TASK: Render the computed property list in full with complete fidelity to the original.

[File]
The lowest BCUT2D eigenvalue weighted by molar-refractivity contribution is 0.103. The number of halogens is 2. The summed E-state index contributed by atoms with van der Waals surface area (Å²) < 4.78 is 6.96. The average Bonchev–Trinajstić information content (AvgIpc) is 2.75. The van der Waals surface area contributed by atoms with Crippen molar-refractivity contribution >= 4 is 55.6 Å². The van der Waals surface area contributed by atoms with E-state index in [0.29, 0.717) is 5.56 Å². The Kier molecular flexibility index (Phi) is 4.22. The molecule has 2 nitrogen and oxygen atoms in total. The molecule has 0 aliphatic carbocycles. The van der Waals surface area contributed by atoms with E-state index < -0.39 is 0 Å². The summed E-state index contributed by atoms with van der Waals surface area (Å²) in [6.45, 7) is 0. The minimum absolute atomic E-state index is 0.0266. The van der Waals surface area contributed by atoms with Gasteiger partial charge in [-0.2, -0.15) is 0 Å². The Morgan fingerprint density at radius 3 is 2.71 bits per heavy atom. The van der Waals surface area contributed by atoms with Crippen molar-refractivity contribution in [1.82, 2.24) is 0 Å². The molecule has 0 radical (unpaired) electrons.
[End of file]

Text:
The lowest BCUT2D eigenvalue weighted by molar-refractivity contribution is 0.103. The number of halogens is 2. The summed E-state index contributed by atoms with van der Waals surface area (Å²) < 4.78 is 6.96. The average Bonchev–Trinajstić information content (AvgIpc) is 2.75. The van der Waals surface area contributed by atoms with Crippen molar-refractivity contribution >= 4 is 55.6 Å². The van der Waals surface area contributed by atoms with E-state index in [0.29, 0.717) is 5.56 Å². The Kier molecular flexibility index (Phi) is 4.22. The molecule has 2 nitrogen and oxygen atoms in total. The molecule has 0 aliphatic carbocycles. The van der Waals surface area contributed by atoms with E-state index < -0.39 is 0 Å². The summed E-state index contributed by atoms with van der Waals surface area (Å²) in [6.45, 7) is 0. The minimum absolute atomic E-state index is 0.0266. The van der Waals surface area contributed by atoms with Gasteiger partial charge in [-0.2, -0.15) is 0 Å². The Morgan fingerprint density at radius 3 is 2.71 bits per heavy atom. The van der Waals surface area contributed by atoms with Crippen molar-refractivity contribution in [1.82, 2.24) is 0 Å². The molecule has 0 radical (unpaired) electrons.